Container plantings dry out faster than plants growing in the ground. If the containers are made of a natural material such as terra cotta, not only do the roots absorb the moisture, but the container also absorbs some of the moisture and dries out in the heat of the sun. Irrigation is thus essential. If it is possible to run a drip irrigation system to each of the pots, keeping the plants watered and healthy will be a much easier task. Container plantings need to have consistent moisture.
One of the best ways to run the drip irrigation is up through one of the drainage holes. It is both less obtrusive if installed this way and less likely to be displaced. It is imperative to monitor the irrigation system in the hot summer months. As the plants grow larger, more drip lines may need to be added or moved to different locations in the container planting. Also, make sure that the drainage holes are working adequately. Plants do not thrive when they are sitting in water. In extremely hot, dry weather, it may be necessary to also water by hand.
Some pools have an internal vacuum system called a Polaris. This system keeps the bottom vacuumed and retains the leaves and debris in an attached net bag. If the Polaris is not balanced, or if it gets stuck, it can spray water all over. If the pool has chlorine or a saltwater system, spray from the Polaris can kill or damage the plantings in the containers. Keep an eye out for this problem.
Once or twice during the fall, spring, and summer, fertilize the container plantings with a light solution of water-soluble fertilizer, such as Miracle-Gro. It is best to apply this solution after a soaking rain when the temperature is below 85 degrees F. This usually means early morning or later in the evening in the summer and in the warmer hours midday during the winter months. Adding a slow-release fertilizer, such as Osmocote, when originally planting the container is also a helpful, horticultural practice.
Container plantings are such an asset to a pool landscape. They add interest, color, and variety to the pool deck. If the right plant is in the right container, the combination should enhance the pool area for years to come.
Gardening Chores for the July and August Gardener
Despite the high temperature, many chores keep the gardener busy during the height of summer:
• More zinnia seeds may be sown for a later drop of these bright and beautiful flowers.
• Plant a second crop of summer vegetables and herbs for a later harvest. Vegetables to consider are tomatoes, cucumber, and squash. Herbs to replenish are parsley, basil, and chives.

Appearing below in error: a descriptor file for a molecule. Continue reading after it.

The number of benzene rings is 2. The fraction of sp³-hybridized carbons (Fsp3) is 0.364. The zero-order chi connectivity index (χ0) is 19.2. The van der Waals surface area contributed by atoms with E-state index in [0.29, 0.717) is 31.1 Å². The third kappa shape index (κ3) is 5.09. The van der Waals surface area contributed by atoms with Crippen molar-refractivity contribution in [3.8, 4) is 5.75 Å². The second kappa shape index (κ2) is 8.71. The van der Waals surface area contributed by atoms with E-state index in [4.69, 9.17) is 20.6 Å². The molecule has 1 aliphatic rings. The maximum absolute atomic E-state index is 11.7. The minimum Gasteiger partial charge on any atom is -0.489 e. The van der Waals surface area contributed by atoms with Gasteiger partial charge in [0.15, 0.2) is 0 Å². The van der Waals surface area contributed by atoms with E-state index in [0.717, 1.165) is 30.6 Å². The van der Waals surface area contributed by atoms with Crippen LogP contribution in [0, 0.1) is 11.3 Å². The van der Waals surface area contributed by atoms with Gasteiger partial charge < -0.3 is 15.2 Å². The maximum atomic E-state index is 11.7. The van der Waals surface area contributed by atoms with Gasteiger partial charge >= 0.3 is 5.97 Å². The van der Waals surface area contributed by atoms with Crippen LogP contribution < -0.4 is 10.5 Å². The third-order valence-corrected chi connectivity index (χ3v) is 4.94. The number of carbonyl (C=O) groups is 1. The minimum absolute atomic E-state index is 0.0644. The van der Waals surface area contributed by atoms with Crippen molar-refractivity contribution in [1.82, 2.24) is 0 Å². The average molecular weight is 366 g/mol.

• Daylilies may be divided. If they did not bloom as usual, it may be that they are too deep or too crowded.
• Deadhead leggy annuals such as impatiens or begonias for fresh blossoms.
• Cut back established herbs such as mint and oregano for a flush of fresh leaves in two or three weeks.
• Prune all summer flowering shrubs after they bloom. Remove any dead or crossing branches.
• Fertilize annuals with a light solution of a water-soluble fertilizer such as
Miracle-Gro. Make sure to rinse off any fertilizer that spills on the leaves.
• Pinch back ‘Dragon Wing’ begonias if they get too tall and top heavy. You can place the pinched off pieces in water, and they will sprout roots. Plant in a light potting soil to have another crop of plants.
• Fertilize evergreens one last time before fall. Use a slow release fertilizer such as 16-4-8. Apply around the drip line of the plant and water in well.
• Redefine bed borders. Dig a trench edge, or add a brick sailor course or metal edging.
• It is extremely important to monitor all of the irrigation system if you have one. Make sure spray heads are spraying where they should and that drip lines are not clogged and are doing their job.
• Check outdoor lighting for burned-out bulbs or fixtures that need to be straightened.
• Evaluate your landscape. Have trees and shrubs grown so much that they shade out grass or blooming plants? Make notes so any changes can be made in the fall when it cools off.
• Weed. It is a never-ending job.
• Enjoy the pool area and your beautiful container plantings.
What’s in Bloom?
Abelia, althea, buddleia, crape myrtle, oleander, salvia, butterfly weed, cleome, cosmos, dahlia, daylily, daisy, hosta, impatiens, lantana, moonvine, Mexican petunia, petunia, phlox, plumbago, ‘Knock Out’ roses, sunflower, vinca, yarrow, and zinnia.